Reviews | Written by Jonathan Edwards 21/02/2020



Three years after the death of their daughter, Elin and Tobias decide to go camping in the hopes of rekindling their relationship. With the burden of their shared trauma still lingering over them, the pair find themselves still reeling from the unexpected tragedy as they attempt to get back to normality. Things soon go from bad to worse when they wake up one night to see a troupe of outlandish figures waiting for them outside of their tent. Caught in a vicious cycle of torment and humiliation, Tobias soon realises that there’s no escape as he’s forced to relive the deadly encounter over and over again.

With dashes of dark fantasy mixed with psychological horror, Koko-di Koko-da is made up from a concoction of contrasting genres. A unique oddity directed by Johannes Nyholm, there’s plenty here for fans of foreign cinema to get excited about as Nyholm’s latest film is able to explore grief, guilt and trauma through a surrealist narrative. Containing strong performances alongside impeccable direction, there’s a hypnotic quality throughout that haunts the viewer like a lucid nightmare. The cinematography plays a huge role in setting the tone as the colourful backdrop of pastel colours becomes more muted as the film goes on creating a bleak reality that contrasts with the almost idyllic introduction.

It’s a shame however that we’re unable to spend more time with the characters of Elin and Tobias as they quickly become conduits for the horrific events that unfold around them. Stuck in an endless loop of terror, there are moments of dark humour that break up the gradual monotony of their suffering. The sinister melody of the film's title that plays throughout does a terrific job at elevating the atmosphere at all the right moments whilst being unquestionably catchy to listen to. Traditional horror fans who may be looking for some scares may need to think twice when encountering Koko-di Koko-da as it could be considered more of a psychological horror in the same vein as The Babadook. With both films centering around grief and reconciliation, there are many similarities between the two that will give you a good idea of what to expect from Nyholm’s latest outing.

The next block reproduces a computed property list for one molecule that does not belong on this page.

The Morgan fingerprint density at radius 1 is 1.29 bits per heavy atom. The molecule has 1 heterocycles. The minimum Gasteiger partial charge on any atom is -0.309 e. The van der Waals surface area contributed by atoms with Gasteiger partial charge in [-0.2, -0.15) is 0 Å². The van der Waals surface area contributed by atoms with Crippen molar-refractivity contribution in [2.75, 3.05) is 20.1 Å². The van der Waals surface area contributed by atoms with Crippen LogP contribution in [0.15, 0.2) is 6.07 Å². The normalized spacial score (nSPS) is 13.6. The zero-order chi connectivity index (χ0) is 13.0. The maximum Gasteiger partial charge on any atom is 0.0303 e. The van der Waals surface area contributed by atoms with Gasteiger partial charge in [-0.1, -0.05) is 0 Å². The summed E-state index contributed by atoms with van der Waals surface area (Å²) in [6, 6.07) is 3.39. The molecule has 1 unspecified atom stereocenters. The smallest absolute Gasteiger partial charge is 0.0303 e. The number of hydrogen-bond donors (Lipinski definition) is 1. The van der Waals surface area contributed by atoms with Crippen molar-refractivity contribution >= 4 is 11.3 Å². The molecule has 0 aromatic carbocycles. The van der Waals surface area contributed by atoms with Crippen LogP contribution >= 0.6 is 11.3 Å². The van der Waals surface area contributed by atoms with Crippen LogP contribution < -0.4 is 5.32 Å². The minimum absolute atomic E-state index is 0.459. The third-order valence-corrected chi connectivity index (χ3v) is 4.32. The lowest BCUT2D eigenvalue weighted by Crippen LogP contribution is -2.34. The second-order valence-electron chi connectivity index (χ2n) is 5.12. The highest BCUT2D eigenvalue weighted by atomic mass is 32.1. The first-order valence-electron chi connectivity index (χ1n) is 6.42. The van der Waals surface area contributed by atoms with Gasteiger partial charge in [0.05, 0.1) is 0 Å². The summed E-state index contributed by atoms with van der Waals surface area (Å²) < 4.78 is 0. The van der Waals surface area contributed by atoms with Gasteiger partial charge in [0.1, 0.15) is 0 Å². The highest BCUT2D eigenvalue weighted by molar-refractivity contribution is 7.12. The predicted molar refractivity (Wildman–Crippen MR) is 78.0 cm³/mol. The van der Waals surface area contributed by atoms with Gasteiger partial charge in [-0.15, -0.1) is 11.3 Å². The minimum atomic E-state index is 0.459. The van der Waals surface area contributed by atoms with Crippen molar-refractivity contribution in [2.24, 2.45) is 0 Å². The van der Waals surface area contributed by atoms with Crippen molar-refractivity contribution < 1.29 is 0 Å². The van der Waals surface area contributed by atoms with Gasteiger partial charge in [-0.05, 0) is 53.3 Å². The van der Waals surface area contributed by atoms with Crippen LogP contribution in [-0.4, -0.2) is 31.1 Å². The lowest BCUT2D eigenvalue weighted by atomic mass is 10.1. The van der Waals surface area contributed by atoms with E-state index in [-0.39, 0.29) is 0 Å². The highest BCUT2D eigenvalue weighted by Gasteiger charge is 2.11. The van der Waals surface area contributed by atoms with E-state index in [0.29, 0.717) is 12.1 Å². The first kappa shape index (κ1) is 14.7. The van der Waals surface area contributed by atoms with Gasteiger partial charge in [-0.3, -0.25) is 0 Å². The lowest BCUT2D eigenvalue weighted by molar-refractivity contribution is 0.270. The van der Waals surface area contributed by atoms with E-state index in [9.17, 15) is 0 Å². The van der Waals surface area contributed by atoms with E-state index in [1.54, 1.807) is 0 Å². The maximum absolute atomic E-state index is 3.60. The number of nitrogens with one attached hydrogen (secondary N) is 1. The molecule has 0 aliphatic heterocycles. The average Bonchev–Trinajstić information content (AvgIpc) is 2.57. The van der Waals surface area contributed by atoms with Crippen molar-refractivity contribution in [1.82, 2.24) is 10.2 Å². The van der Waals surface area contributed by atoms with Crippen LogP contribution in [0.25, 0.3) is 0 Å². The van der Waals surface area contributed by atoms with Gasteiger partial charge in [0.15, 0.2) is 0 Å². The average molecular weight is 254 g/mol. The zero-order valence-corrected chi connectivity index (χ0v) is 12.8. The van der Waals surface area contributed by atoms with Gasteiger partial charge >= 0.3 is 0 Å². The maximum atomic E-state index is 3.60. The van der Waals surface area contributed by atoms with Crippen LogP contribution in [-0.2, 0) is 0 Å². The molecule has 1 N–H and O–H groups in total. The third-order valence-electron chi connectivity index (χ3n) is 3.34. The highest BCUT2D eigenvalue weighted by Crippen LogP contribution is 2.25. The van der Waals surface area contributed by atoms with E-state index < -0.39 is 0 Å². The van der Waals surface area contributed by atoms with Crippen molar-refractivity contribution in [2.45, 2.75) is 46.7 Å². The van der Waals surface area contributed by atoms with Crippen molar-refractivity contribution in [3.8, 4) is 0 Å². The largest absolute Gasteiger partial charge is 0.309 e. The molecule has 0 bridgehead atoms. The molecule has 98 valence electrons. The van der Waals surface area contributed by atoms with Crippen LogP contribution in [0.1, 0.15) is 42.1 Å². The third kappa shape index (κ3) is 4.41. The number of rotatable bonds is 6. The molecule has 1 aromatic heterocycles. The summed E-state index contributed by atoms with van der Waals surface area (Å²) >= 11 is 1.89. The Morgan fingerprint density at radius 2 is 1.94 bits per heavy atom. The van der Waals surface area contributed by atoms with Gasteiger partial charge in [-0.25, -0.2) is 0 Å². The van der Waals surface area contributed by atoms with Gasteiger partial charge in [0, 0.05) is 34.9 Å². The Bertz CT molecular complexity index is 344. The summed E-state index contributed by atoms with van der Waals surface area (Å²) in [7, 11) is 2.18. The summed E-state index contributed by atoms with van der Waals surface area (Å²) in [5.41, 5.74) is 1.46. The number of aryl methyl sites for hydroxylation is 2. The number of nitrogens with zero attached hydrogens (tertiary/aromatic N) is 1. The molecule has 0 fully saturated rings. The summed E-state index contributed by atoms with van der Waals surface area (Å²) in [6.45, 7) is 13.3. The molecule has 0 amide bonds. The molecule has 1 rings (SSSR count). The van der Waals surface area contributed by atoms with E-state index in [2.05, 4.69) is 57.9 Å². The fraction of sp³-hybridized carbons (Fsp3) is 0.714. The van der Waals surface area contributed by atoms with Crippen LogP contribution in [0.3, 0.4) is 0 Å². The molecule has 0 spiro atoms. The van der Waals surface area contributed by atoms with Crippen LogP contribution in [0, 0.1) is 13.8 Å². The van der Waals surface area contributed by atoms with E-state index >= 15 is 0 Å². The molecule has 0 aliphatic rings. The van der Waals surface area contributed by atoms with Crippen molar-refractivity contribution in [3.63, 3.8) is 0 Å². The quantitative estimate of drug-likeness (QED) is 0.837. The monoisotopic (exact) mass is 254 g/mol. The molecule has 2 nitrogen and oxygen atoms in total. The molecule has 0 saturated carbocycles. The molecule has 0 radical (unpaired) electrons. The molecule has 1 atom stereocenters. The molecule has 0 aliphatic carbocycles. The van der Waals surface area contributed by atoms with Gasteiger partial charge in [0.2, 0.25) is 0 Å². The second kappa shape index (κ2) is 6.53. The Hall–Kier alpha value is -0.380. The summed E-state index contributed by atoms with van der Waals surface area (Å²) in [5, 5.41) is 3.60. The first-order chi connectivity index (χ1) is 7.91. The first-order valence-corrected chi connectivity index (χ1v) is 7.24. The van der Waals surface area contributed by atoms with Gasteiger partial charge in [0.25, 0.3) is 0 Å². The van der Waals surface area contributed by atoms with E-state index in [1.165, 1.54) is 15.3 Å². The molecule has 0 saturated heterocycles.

An impressive entry into the psychological horror genre, Koko-di Koko-da boasts captivating performances, solid direction and an atmosphere like no other. At only 85 minutes long, one would be hard-pressed not to give this a watch as Nyholm may just be one of the brighter talents to rise from the Scandinavian horror scene.